Sunday, March 29, 2020

Unfamiliar Terrain

I took a long walk through the trees in the middle of the night last night. My headlamp lit up the drizzly mist but I could only see three or four steps ahead. A part of me wanted to cast a wider awareness to get a better idea of where I needed to go, but I couldn't. And underfoot, now that the snow has melted, the terrain has become unfamiliar. 

Unfamiliar terrain. Unable to see where the path leads. Sound familiar? 

Maybe my best bet is just to watch where I'm putting my feet, backtrack without blame or shame when I discover I've gone the wrong way, and then move on ahead as best I can.

Tuesday, March 24, 2020

Pandemic Patience

What do you write about during a pandemic? 

With everyone piling on the internet, there's not much left to say about self-care, routines, being careful on Zoom, getting fresh air, or helping your neighbour. 

I have no specific advice. Except maybe trust your instincts and intuitions. 

If the day feels a bit "wonky" maybe it's not the right time to hit the grocery store. Try another day when it feels smoother. This thing is so big and so different and so scary it can be easy to let logic over-ride intuition. Last Tuesday was the sensible day to go for groceries. But it was mayhem. Yesterday went smoothly and safely. We let logic over-ride intuition when we strive for some kind of grip, or control. 

For me lately, all my daily readings have emphasized loosening my grip and having faith that all is as it should be. It's a hard sell. I'm wired to plan and look for patterns, yet it's only by loosening my grip that I can get access to enough calm to be open to intuition. 

So my intentions over the next while:
  • Keep my routine of walking in the woods and meditating.
  • Double down on my patience practice. I've always been a bit too quick to react. I don't need to add to the drama when everyone is stressed out.
  • Find other resources online that build joy. Symphonies are streaming free. The Archbishop of Canterbury streamed a Mothering service last Sunday. Beautiful. And the Barred Owls are nesting again in Indiana. (This is where I would normally complain about my slow and expensive rural internet, but I'm trying to double down on my patience.)
  • Stay home unless I need to make another supply run. And when I do, trust my instincts and intuitions.
May we be safe,
May we be well,
May we be at peace,
May we be happy.

Thursday, February 27, 2020


I had a great chat with a local Pastor the other day. His church is very different from the one I am familiar with - the hymns, the liturgy, and even the way of faith. Yet he is a terrific person, eager to share his faith with more in the community.

I was mulling over my conversation with him when I came across an old article I bookmarked years ago written by a former priest turned atheist and then agnostic. About his change to agnosticism, Mark Vernon says, "How else to deal with something that lies at the heart of the human condition: uncertainty. Thus, a corresponding 'lust for certainty' characterises many of the debates currently doing the rounds."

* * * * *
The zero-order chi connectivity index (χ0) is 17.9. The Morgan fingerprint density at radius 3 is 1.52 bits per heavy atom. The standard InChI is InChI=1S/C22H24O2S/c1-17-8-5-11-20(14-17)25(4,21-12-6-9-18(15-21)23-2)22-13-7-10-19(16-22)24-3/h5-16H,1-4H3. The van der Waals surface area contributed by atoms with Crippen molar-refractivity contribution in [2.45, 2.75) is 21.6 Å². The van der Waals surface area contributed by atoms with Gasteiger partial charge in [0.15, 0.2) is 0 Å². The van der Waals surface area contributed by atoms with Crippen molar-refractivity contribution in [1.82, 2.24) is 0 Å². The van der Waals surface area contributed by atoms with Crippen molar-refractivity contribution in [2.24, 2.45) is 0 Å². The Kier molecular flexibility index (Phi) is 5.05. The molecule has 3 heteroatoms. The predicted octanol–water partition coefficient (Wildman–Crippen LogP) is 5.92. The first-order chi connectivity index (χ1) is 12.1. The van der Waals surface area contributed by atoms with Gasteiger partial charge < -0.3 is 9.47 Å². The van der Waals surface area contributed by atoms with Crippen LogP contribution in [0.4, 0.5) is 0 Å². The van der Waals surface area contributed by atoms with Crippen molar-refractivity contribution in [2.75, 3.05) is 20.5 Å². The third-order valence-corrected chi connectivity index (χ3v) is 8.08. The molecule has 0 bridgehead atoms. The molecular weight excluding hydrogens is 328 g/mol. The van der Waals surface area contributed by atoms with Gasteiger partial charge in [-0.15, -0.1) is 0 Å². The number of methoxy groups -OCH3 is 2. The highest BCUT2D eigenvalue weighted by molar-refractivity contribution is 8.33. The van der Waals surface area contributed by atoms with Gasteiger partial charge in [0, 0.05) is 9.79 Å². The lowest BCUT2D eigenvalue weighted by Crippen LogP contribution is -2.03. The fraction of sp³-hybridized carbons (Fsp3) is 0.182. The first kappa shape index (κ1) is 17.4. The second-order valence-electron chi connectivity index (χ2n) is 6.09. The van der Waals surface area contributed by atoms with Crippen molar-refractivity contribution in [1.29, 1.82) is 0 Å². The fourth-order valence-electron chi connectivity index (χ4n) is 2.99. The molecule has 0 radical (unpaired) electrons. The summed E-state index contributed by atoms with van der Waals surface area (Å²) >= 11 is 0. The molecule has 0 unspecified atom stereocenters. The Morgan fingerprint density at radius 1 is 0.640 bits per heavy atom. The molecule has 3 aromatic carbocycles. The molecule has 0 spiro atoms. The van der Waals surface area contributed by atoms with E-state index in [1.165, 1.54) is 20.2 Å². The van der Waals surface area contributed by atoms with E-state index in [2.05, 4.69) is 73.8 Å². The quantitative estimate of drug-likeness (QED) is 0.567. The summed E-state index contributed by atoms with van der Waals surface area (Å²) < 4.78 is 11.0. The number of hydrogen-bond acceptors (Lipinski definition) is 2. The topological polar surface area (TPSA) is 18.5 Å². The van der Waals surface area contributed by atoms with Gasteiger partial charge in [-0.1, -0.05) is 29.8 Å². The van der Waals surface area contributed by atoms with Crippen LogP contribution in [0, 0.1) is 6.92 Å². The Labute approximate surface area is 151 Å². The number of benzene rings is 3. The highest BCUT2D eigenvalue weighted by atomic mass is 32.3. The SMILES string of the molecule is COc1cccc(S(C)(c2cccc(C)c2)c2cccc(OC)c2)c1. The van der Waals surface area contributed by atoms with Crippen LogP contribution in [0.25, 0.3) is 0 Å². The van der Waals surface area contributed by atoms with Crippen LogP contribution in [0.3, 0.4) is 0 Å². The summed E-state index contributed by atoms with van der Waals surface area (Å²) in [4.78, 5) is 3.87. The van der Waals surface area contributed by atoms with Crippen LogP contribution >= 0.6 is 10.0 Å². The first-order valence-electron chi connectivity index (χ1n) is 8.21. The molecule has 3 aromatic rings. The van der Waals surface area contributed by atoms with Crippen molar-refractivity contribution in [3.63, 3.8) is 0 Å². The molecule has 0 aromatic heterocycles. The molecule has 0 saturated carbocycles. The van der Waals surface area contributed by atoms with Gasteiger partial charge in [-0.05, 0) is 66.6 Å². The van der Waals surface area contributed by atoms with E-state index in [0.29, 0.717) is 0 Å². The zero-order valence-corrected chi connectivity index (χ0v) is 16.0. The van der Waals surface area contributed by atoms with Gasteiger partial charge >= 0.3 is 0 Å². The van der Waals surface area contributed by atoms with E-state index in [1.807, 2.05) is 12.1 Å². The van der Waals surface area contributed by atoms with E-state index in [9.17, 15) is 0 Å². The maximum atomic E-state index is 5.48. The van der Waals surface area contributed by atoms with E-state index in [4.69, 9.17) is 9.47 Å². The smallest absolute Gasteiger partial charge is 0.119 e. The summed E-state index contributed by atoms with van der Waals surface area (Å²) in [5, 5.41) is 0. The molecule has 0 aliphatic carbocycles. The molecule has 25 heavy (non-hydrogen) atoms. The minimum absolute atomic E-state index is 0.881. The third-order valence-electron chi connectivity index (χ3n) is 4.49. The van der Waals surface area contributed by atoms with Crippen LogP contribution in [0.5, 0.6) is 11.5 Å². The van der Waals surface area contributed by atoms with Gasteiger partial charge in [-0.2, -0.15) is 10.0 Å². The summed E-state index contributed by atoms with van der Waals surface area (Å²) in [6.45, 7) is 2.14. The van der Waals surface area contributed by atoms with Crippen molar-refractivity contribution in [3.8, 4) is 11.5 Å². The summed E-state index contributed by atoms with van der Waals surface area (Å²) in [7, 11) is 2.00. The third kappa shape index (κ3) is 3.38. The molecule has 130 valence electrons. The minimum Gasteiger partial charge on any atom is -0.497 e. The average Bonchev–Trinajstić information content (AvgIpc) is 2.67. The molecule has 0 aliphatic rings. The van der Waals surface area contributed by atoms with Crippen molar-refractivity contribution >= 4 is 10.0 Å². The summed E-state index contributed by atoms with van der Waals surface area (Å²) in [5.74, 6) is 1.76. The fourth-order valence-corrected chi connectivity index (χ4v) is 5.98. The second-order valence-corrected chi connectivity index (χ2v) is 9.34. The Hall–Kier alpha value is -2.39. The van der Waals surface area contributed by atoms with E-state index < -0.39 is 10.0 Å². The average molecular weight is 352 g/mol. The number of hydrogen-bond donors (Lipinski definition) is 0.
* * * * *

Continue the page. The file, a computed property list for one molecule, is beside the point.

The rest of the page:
We humans turn to opinion and belief because we want the sense that we have things in control. In our hearts, we know we don't but we are scared, so we look for answers in science, in medicine, in cosmology, and in spirituality.

The author's agnosticism was not the "I don't know and I don't care" agnostic approach to spiritual life. He was still a spiritual person. Faith for him is about letting it be ok not to have all the answers.

I feel the same. I would rather lean into this energy of uncertainty than grasp a belief or opinion that may not feel authentic. Faith for Saint Augustine of Hippo was about "deepening the capacity to enter this cloud of unknowing, rather than opting for the shallow certainties that religion can deliver." Albert Einstein said, "The most beautiful experience we can have is the mysterious. It is the fundamental emotion that stands at the cradle of true art and true science." 

Life is uncertain. The more I live my life with that in mind, the more relaxed, patient, and accepting I become. I don't call myself agnostic; my spiritual life includes different things. Yet the author has a point when he suggests that without a worldview that accepts uncertainty, "religion will become more extreme; science will become more triumphalist; and our politics increasingly based on fear."

The article is archived here.

If you read the article, have a look at some of the comments. This was written in 2006; there's nothing as horrible in the the comments as we'd see in 2020. I found it fascinating, though, to see how many used the comment section as a platform for their own opinions - the very thing he was addressing in the article. 

We really do "lust for certainty."

Monday, February 24, 2020

5 Tips for Making Ourselves Happier

These tips that have all worked for me. They aren't hard, and we can usually manage at least one each day.

• Connect each morning with the natural world. This can be done on the way to the car or to the bus or on the way to work. Quiet your mind just a little and let yourself notice that tree in the next yard, or the lake as you drive by it on the way into town. Let yourself feel a sense of wonder that we live in a world that includes such amazing things. This is easily done with delicious food, too. A moment to marvel that we live in a world that includes chocolate, well...

• Surround yourself with happy people. When we surround ourselves with complainers and worriers, we learn how to complain and worry. When we surround ourselves with happy people we learn how to be happy. Watch what they do, how they live and what they say. 

• Do a Metta (Lovingkindness) meditation every day. If you have trouble finding time, do a short version in the shower. Offering a genuine wish for all beings to be happy raises the "happy" factor in your own life. You'll find an example here.

• Practice saying something kind to somebody every day. Keep track that you do this every day. Do it especially with people you don't like. Just be sure it's authentic. It gets easier, and gives amazing results. 

• Say a Gratitude meditation at bedtime every night when you say your prayers. To fall asleep with a positive thought makes for sweet dreams and a happier awakening. You can find one on this page.

Sunday, January 26, 2020

Quiet Time

When I was a little kid, I liked to sit under a willow tree in the back yard, the leaves surrounding me like the walls of a green, sunlit cave. I also liked draping blankets over the furniture in a corner of the house to make a quiet hidey-hole. I wasn't a loner, but I always needed to carve out time and space just for me.